local industry in wireless devices, and companies such as VTech have used Hong Kong as a base for developing products for international markets.
Hong Kong has not announced an official NII strategy, but OFTA did release a position paper saying Hong Kong should be promoted as a regional telecommunications hub. This means: (1) being a physical switching center; (2) being a center for software and content distribution, for example, publishers based in Hong Kong will use electronic publication for distribution; and (3) attracting more business to Hong Kong to take advantage of Hong Kong's information infrastructure. 61 Hong Kong has been quick to jump on the Internet, with nearly 100 Internet service providers operating in the territory as of early 1997 and a higher rate of Internet use than in the other three NIES.
While each of the Asian NIEs (plus Malaysia) has set a goal of becoming a regional communications hub, Hong Kong is in the best position to do so, and it is already a switching hub for hundreds of MNCs' private networks. The only serious competitor to Hong Kong as a communications hub is Singapore, but Hong Kong's advantage is the presence of strong competition in the local market and its proximity to China.
Policy Coordination. In contrast to Singapore's highly coordinated efforts to promote computer production and use, Hong Kong's policies have lacked any overall strategic direction. There is little effort to integrate policies for industry promotion, education, R&D, and computer use, nor is there any government body with the responsibility or authority to do so.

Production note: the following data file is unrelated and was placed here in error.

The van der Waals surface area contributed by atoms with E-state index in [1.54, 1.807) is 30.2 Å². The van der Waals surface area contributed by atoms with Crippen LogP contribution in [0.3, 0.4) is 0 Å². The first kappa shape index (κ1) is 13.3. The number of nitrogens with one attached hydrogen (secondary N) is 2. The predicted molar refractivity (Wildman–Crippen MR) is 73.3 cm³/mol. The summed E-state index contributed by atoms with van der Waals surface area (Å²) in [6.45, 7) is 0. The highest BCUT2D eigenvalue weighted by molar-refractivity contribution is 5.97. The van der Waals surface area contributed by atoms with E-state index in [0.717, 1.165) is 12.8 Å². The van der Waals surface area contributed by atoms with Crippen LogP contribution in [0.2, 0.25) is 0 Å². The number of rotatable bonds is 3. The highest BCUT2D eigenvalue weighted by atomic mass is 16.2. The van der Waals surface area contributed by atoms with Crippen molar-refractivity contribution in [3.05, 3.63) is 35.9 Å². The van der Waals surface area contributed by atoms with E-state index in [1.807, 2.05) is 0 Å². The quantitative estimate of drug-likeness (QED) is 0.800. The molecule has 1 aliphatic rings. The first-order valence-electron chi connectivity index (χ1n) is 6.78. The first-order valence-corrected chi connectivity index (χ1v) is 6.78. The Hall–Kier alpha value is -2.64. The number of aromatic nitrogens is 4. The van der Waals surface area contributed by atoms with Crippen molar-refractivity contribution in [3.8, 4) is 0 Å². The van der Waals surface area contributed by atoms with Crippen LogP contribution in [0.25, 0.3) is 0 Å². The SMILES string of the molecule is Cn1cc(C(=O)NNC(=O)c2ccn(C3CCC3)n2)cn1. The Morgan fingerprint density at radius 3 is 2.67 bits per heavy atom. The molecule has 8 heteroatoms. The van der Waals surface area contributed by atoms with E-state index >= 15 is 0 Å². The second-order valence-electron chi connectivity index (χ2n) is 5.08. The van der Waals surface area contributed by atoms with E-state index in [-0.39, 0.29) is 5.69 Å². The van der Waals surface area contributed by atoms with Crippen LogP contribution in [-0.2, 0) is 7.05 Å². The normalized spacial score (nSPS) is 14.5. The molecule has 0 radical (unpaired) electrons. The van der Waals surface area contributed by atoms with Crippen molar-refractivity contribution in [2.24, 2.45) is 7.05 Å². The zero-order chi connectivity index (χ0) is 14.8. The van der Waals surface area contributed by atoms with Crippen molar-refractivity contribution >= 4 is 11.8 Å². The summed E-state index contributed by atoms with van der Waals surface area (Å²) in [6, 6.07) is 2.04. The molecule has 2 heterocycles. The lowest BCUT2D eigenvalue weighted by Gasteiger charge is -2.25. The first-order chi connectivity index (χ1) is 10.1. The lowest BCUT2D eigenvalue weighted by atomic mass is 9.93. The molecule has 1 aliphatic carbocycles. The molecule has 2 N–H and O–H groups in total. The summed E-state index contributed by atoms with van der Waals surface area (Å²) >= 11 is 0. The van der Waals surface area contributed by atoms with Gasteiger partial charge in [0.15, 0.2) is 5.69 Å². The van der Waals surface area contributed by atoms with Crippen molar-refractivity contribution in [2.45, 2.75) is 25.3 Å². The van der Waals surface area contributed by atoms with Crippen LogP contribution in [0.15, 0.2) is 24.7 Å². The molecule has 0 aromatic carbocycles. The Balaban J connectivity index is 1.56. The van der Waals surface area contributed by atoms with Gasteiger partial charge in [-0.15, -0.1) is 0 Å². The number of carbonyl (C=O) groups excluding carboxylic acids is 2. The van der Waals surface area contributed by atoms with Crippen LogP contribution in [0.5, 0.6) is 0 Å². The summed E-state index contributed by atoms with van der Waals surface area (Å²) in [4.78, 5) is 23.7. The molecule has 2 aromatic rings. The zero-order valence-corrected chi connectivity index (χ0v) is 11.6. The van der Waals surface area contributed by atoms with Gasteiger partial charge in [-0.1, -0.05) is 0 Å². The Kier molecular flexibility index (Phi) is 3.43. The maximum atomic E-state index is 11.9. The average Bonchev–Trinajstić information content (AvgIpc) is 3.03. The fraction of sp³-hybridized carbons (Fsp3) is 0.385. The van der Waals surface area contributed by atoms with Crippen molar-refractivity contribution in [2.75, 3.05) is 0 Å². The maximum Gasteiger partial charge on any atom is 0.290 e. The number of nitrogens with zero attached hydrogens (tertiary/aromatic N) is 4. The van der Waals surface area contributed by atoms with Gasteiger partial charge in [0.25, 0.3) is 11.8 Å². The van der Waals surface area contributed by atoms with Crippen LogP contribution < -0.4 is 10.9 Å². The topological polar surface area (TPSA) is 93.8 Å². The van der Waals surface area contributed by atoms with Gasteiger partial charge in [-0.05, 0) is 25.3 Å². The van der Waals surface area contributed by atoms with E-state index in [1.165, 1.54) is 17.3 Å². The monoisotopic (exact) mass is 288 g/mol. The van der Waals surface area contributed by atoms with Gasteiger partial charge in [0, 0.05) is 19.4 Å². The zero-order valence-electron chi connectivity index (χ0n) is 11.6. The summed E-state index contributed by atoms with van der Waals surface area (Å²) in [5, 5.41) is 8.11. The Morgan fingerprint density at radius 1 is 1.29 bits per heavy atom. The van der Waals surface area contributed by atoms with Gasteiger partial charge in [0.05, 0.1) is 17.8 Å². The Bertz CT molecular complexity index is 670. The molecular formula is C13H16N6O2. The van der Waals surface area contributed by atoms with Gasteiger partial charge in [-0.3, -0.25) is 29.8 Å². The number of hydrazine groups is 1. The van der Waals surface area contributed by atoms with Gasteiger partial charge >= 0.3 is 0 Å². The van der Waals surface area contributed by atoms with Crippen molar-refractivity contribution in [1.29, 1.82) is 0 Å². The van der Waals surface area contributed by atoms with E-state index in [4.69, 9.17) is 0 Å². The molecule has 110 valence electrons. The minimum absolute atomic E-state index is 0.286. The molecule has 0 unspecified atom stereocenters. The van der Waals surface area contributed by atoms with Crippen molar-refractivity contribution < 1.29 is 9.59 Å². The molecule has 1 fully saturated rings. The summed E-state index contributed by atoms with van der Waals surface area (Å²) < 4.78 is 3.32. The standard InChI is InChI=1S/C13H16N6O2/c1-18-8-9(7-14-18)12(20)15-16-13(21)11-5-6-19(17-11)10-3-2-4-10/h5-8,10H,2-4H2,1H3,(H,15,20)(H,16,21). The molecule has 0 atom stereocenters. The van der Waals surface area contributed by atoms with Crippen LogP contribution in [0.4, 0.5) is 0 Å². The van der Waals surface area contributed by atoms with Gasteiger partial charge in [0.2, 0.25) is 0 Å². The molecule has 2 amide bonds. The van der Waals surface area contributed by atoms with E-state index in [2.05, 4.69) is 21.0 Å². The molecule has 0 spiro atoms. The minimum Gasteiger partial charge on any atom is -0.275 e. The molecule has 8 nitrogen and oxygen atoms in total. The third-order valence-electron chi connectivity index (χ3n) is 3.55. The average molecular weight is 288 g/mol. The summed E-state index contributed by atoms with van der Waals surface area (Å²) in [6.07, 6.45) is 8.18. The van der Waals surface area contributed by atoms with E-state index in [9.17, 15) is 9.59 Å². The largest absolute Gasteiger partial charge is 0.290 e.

Hong Kong's policies toward the computer industry have been the result of the individual initiatives of different government agencies. Industry promotion has been carried out mainly by the Industry Department, government computerization is managed by ITSD, while telecommunications are regulated by OFTA. Several councils, such as the Vocational Training Council, the Hong Kong Productivity Council, and the Industry and Technology Development Council are also involved in various aspects of computer policy. But the lack of policy coordination has reduced the impact of even these limited efforts.
Hong Kong's position in the computer industry is a result of its role as a gateway to China and its linkages to the global computer industry. Hong Kong's strengths and weaknesses in the computer industry are closely related to its industry structure, which now consists mainly of companies with manufacturing operations in Southern China. Hong Kong has lost much of its manufacturing base; it is now mainly a center for finance, trade, and distribution for the computer industry.
However, unlike Singapore--which likewise is moving towards a service- based economy--Hong Kong has not developed strong design and engineering capabilities, except in certain products such as wireless communications. There are only a few exceptions such as VTech, which has a strong R&D base